Interior cast iron and solid brass faceplate Reading Hardware Co. mortise lock. An interior mortise lock is a lock which is used on an interior door that has been cut with a pocket or hole into which the lock is to be fitted. Interior mortise locks commonly include a doorknob hub, through which a doorknob spindle is installed and doorknobs are mounted on each side and secured into place with pins or set screws; and a keyhole which accommodates an old-fashioned bit or skeleton key which in turn throws the deadbolt to lock and unlock the door. Mortise locks have specific dimensions including backset, the measurement from the edge of the faceplate (the strip that shows when the mortise lock is installed in the door) to the center of the doorknob hub; and spacing, the measurement from the center of the doorknob hub to the center of the round part of the keyhole. The dimensions were not standardized in the 19th century so it is important to note the dimensions of your door prior to purchasing a mortise lock.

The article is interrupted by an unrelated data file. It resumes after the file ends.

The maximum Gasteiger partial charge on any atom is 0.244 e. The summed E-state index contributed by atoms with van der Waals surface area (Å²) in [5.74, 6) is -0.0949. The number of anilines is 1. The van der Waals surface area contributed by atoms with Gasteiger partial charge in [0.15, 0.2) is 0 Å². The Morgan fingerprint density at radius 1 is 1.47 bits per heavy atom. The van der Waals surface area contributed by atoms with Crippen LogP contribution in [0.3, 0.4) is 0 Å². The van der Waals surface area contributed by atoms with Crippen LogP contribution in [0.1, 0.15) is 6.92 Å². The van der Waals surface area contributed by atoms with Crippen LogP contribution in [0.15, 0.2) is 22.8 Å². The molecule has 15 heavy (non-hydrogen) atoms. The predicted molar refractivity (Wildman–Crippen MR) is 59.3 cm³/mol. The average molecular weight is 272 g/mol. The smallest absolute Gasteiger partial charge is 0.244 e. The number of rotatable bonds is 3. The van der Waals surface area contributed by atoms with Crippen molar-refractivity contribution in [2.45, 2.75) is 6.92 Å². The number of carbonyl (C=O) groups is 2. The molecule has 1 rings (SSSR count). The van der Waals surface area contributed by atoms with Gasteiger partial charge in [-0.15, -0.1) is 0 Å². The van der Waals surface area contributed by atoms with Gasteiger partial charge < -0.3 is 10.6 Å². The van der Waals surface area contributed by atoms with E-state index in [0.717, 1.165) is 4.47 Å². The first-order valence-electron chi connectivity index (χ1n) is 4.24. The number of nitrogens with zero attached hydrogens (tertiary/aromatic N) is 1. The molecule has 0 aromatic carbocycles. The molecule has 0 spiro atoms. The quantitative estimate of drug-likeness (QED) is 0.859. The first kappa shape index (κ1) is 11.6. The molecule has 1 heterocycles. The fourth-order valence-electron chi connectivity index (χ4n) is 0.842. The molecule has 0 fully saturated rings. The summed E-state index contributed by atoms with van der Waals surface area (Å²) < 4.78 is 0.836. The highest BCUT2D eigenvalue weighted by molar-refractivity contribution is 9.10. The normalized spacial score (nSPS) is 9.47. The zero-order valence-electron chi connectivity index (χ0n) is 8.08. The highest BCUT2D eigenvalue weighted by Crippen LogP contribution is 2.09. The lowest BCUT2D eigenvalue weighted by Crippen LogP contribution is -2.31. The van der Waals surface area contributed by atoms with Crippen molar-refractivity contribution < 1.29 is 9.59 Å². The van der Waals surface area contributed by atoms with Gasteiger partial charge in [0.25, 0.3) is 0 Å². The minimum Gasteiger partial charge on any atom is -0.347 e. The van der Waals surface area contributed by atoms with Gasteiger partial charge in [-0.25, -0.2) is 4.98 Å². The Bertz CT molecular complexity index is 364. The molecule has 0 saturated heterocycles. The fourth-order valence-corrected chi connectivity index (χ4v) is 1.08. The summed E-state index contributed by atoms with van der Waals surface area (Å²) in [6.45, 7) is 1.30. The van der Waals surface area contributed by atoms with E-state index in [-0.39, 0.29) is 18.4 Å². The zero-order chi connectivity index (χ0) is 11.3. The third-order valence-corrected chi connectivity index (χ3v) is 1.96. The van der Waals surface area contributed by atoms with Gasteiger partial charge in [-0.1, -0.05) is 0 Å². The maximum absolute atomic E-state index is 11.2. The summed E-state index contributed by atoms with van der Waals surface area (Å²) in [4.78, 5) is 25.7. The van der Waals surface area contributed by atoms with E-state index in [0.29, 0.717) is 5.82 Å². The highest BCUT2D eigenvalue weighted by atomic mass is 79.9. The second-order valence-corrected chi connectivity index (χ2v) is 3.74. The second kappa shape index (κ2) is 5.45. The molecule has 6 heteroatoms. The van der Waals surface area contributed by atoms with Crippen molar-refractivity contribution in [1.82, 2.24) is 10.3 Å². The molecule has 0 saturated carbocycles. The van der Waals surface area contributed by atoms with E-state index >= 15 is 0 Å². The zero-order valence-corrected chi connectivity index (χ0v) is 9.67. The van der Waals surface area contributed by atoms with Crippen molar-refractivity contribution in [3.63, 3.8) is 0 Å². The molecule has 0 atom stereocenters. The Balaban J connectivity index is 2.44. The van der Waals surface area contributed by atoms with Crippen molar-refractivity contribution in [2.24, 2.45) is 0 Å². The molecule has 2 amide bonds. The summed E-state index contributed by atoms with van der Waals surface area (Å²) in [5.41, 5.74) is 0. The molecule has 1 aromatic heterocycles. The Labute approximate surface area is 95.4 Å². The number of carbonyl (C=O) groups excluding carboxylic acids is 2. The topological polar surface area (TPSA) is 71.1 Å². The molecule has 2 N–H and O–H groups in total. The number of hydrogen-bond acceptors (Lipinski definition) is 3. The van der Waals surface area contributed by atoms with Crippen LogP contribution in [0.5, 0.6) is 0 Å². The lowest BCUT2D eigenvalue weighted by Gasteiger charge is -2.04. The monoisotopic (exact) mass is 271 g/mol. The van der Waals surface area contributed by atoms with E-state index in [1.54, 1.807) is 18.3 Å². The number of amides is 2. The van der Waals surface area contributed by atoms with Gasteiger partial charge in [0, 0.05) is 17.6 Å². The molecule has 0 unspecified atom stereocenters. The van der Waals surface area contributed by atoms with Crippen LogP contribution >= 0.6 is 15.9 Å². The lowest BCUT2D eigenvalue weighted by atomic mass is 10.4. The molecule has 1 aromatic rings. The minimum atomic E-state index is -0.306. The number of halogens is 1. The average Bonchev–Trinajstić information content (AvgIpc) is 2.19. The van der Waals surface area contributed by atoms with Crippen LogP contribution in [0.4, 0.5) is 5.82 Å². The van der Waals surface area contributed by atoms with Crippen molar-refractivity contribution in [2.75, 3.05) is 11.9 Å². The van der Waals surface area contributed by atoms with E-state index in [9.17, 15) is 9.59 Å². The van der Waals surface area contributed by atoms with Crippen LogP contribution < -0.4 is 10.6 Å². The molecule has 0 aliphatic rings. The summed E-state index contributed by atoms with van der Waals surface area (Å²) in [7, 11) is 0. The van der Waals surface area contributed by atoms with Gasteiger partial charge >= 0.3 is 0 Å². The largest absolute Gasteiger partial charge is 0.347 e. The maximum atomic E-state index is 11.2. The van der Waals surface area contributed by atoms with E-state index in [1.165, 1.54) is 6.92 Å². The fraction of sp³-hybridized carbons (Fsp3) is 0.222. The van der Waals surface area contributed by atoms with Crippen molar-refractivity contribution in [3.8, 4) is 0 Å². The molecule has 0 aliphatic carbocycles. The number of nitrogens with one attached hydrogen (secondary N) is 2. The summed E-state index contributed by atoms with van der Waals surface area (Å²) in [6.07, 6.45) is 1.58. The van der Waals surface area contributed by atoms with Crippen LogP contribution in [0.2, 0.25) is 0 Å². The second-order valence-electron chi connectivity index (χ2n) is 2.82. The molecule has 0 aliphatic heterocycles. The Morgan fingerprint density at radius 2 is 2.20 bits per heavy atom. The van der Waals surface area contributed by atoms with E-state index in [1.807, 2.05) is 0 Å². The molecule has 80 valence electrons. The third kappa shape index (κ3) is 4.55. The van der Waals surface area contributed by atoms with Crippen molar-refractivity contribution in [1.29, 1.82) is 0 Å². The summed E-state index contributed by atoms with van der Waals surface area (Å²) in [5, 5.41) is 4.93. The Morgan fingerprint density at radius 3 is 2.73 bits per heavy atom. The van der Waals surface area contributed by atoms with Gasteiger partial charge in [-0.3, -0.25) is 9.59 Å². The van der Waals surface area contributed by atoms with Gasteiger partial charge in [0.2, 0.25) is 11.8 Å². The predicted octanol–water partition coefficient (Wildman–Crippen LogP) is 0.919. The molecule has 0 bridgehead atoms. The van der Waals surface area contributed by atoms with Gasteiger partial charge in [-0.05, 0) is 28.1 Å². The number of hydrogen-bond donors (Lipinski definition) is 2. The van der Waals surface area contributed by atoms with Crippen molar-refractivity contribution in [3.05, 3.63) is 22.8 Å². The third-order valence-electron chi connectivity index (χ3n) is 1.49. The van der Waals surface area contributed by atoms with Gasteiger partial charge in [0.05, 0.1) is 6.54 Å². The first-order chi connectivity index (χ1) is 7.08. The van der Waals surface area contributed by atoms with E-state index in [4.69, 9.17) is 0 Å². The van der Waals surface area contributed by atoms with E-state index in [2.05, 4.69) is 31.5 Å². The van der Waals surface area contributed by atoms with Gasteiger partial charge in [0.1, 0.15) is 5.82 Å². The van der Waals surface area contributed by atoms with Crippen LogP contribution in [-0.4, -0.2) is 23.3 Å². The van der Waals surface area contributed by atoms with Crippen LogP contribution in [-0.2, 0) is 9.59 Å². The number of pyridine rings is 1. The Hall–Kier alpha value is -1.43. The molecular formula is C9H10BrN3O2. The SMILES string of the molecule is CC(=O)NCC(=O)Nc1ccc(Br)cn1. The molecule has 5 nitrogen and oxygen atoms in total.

Reading Hardware Works. In 1851, William HARBSTER established a blacksmith shop at the foot of Sixth street in Reading, PA for general blacksmith work, and in 1852 his brothers Matthan and John became associated with him, under the name of HARBSTER Brothers, for the manufacture of builders' hardware, such as locks, bolts, fasteners, latches, etc., when they erected a foundry. Shortly afterward their brother-in-law, William M. GRISCOM, became associated with them as a partner, and they then traded as HARBSTER Brothers & Co. until 1872, when the name was changed to Reading Hardware Company. As their business increased their plant was gradually enlarged until by 1895 and by that time the establishment covered five acres of ground, all substantial buildings, three and four stories high, with their employees numbering nearly 1,000 and the annual wages paid exceeding $100,000. Their productions included all kinds and styles of hardware, both plain and ornamental, and these came to be shipped to all parts of the world. Their trade was largely increased by making a specialty of furnishing all the necessary hardware in the construction of large hotels and office buildings at New York, Philadelphia, Boston, Chicago, San Francisco and other large cities in this country and foreign countries, their unique and artistic designs in fine bronze obtaining the preference with the most prominent architects and builders. Their products have been displayed at all the great expositions in the United States and Europe, and their superiority was recognized by the awarding of medals and diplomas. The business was incorporated in 1886. In 1887, the greater part of the plant was destroyed by fire, but it was immediately rebuilt and much improved in arrangement and equipment, making it one of the finest industrial plants in the United States.